Speaking of Arthur C. Clarke (last post), something else of his came to mind today as I was using my iPhone. Clarke’s law states that “Any sufficiently advanced technology is indistinguishable from magic.” It is also a fact, I think, that something of the reverse is true. I might say, “Any sufficiently advanced technology that has come into everyday use is rapidly considered mundane.”
So, here I am, holding a highly advanced and miniaturized computer in the palm of my hand. Visions of the future from not that long ago cannot match the reality of this device.
It has an extremely high resolution, full color image screen. It can access information from anywhere in the world almost instantly and connect me to anyone in the world who has even minimal technology like a telephone. I can shoot broadcast television video in HD into a digital memory chip with no moving parts. I can play stupid games on it. I can find the cheapest gas station near me and see my house from outer space.
I popped up the science news list and these actual stories were first in line today:
“Asteroid Threat to Earth Sparks Global ‘NEOShield Project”
“Alien worlds abound! NASA scope finds 26 alien planets”
“Robotic Russian Supply Ship Docks at Space Station”
“Life in ocean ‘blue holes’ studied . . .
. . . could give clues to what types of marine life might be found on distant planets and moons. . .”
“Two teens send a Lego man into near space”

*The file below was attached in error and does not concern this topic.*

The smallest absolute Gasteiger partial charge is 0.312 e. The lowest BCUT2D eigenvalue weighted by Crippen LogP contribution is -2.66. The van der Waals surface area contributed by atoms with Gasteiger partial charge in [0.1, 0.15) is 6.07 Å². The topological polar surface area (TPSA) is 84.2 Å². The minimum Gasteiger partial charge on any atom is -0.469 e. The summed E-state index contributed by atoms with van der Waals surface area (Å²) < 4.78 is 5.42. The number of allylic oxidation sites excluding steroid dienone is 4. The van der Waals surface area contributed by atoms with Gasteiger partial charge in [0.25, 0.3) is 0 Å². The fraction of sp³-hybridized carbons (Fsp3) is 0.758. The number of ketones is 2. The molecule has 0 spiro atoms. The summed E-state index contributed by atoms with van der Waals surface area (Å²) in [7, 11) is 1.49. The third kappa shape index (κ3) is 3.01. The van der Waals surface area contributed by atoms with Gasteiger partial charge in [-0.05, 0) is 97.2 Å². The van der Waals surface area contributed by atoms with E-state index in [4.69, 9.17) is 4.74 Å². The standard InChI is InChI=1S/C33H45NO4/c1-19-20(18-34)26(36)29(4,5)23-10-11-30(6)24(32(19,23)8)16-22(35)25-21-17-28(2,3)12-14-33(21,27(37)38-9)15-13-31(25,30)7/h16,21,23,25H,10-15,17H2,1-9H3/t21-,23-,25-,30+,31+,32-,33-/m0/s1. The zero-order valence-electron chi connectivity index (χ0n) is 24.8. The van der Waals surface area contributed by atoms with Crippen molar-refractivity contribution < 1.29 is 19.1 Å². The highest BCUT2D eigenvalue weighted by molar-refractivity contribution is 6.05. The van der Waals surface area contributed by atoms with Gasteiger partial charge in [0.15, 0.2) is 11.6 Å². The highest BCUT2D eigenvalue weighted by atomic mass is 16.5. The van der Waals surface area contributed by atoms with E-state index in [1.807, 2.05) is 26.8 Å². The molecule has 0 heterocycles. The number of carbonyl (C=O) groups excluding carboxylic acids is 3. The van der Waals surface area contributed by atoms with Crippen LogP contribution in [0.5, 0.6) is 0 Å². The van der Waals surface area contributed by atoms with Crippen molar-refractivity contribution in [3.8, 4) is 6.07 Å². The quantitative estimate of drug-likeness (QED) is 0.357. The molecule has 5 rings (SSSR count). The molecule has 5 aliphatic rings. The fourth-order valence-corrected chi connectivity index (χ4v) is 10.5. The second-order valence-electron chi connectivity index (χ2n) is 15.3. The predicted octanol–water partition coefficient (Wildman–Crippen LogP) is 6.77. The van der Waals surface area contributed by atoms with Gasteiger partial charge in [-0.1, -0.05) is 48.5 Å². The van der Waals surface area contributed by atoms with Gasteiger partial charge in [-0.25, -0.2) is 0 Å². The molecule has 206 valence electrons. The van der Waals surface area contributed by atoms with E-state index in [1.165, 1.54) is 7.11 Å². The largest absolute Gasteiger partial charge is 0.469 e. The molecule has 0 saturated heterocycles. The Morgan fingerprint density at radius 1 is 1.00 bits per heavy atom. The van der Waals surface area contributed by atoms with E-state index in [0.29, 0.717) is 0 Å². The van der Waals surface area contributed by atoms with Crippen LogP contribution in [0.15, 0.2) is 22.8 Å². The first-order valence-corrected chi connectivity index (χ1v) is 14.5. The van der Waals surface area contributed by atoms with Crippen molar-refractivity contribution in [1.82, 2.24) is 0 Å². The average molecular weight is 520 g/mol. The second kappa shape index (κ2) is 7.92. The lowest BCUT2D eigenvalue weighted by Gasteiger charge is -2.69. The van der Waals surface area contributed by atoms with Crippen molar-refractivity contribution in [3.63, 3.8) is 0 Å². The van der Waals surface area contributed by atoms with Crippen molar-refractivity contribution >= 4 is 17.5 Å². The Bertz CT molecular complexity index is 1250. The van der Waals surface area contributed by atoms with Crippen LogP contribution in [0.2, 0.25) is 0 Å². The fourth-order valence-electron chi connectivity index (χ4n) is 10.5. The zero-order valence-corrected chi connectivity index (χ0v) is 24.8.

“Mining the moon isn’t as easy as it sounds”
“Nuclear fusion in the future? New laser could hold the answers”
Now, wait a minute. How did this happen without someone making a very loud announcement saying, “Hey everybody! Remember our promises of a magical, science fiction future? . . . IT’S HERE!!”
Perhaps we would not have heard such an announcement anyway, with our earbuds in and our noses buried in a glowing crystal between our fingers.
Well, I have to go now. There’s an old Flash Gordon serial on YouTube I wanted to watch.
On my mundane hand-held science fiction computer technology device.
When I made this piece some years ago and named it “The Sentinel,” I had forgotten that was the name of the original 1948 Arthur C. Clarke short story that was the inspiration for his 2001: A Space Odyssey. Not exactly the same geometries, but still apropos, I think.
“It was only a matter of time before we found the pyramid and forced it open. Now its signals have ceased, and those whose duty it is will be turning their minds upon Earth. Perhaps they wish to help our infant civilization. But they must be very, very old, and the old are often insanely jealous of the young.”
– Arthur C. Clarke, The Nine Billion Names Of God, “The Sentinel” , (New York: Signet – Harcourt Brace Jovanovich, Inc., 1974) p. 227.
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